Use of Images and Media Contact

Images from the exhibition included on this page are available for download by members of the media and are reserved for editorial use in connection with University of Chicago Library exhibitions, programs, or related news.

For more information, contact Rachel Rosenberg at ra-rosenberg@uchicago.edu or 773-834-1519.

Art in the Stacks: Selections from Special Collections

Exhibition Dates: June 19–September 15, 2017
Location: Special Collections Research Center Exhibition Gallery, 1100 East 57th Street, Chicago, IL 60637

Installation view: In the foreground: Edouard Benedictus’s “Nouvelles variations, soixante-quinze motifs décoratifs en vingt planches,” [1928?]. In the background: Henri Matisse’s “Jazz,” 1947. Special Collections Research Center, The University of Chicago Library.

The Special Collections Research Center is known for being the University of Chicago Library’s center for rare books, manuscripts, and university archives. Nestled within these materials, there is a lesser known aspect of our collections—art. Art in the Stacks highlights these holdings with a selection of original paintings, drawings, and sculptures, in addition to artists’ books and other works on paper produced in the 20th and early 21st centuries.

Stephen Longstreet’s collages

Installation view of Stephen Longstreet’s collages. Stephen Longstreet Collection. Special Collections Research Center, The University of Chicago Library.

Among the featured items are Picasso etchings, selections from Matisse’s Jazz book, pen and ink drawings by  Harold Haydon (PhB’30, AM’31), Professor Emeritus in Art, University of Chicago, and a bronze sculpture by Ruth Vollmer.

Hours: Mondays through Fridays, 9 a.m. – 4:45 p.m., and, when University of Chicago classes are in session, Tuesdays and Wednesdays, 9 a.m. – 5:45 p.m.

Use of Images and Media Contact

Images from the exhibition included on this page are available for download by members of the media and are reserved for editorial use in connection with University of Chicago Library exhibitions, programs, or related news.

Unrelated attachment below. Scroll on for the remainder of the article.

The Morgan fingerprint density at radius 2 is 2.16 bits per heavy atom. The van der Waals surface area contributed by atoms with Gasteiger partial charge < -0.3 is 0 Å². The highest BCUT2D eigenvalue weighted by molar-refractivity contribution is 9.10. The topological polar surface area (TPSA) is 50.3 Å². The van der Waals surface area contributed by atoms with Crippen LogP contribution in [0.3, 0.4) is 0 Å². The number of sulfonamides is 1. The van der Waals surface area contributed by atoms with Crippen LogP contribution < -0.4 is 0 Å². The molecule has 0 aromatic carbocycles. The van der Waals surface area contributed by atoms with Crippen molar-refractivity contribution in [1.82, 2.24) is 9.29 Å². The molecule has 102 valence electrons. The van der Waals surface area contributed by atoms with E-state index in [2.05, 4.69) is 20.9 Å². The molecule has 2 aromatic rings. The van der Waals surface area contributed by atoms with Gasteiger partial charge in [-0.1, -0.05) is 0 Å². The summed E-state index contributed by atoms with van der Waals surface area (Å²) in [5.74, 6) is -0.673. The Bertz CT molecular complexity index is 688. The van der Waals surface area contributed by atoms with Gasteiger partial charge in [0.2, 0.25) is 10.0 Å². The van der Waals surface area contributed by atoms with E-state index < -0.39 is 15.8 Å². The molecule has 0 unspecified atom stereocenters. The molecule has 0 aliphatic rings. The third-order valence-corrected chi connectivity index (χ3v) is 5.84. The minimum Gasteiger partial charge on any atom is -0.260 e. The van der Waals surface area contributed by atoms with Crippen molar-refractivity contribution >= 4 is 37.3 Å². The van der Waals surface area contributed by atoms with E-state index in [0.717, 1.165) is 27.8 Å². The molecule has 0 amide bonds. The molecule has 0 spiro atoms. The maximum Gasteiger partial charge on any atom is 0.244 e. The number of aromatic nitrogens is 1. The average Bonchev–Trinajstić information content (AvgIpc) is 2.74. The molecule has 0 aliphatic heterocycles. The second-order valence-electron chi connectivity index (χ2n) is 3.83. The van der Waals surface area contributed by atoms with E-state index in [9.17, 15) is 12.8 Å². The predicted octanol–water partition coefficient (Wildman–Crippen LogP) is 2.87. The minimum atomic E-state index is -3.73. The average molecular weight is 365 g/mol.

For more information, contact Rachel Rosenberg at ra-rosenberg@uchicago.edu or 773-834-1519.

A Brief History of Protest at the University of Chicago: 1915-1992

Exhibit Location: The Joseph Regenstein Library, Fourth Floor
Exhibit Dates: May 26 – June 30, 2017

Students march to protest the Draft in 1969

“Students march from Hyde Park into Woodlawn during a draft moratorium rally in Chicago, part of a nationwide day of protest against the Vietnam War.” 10.15.1969.
University of Chicago Photographic Archive, [apf7-03566], Special Collections Research Center, University of Chicago Library.

“Dear Sir: Your readers will be very interested to know the outcome of the conference between the teachers of the Wendell Phillips High School and the citizens’ committee appointed at a meeting of the Negro Fellowship League, January 17th. It will be remembered that on that day both Miss Fannie Smith, dean of girls at the Wendell Phillips School, and Mr. Perrine, assistant principal, addressed the League in explanation and defense of the segregation of White and Colored children in the social room.” So wrote Ida B. Wells, journalist and founding member of the NAACP, in a letter to the editors at the Broad Axe, published by the newspaper on February 27, 1915. The affair became public after Marion Talbot, Dean of Women at the University of Chicago, publicly protested the decision to separate white and black students of Wendell Phillips at social events.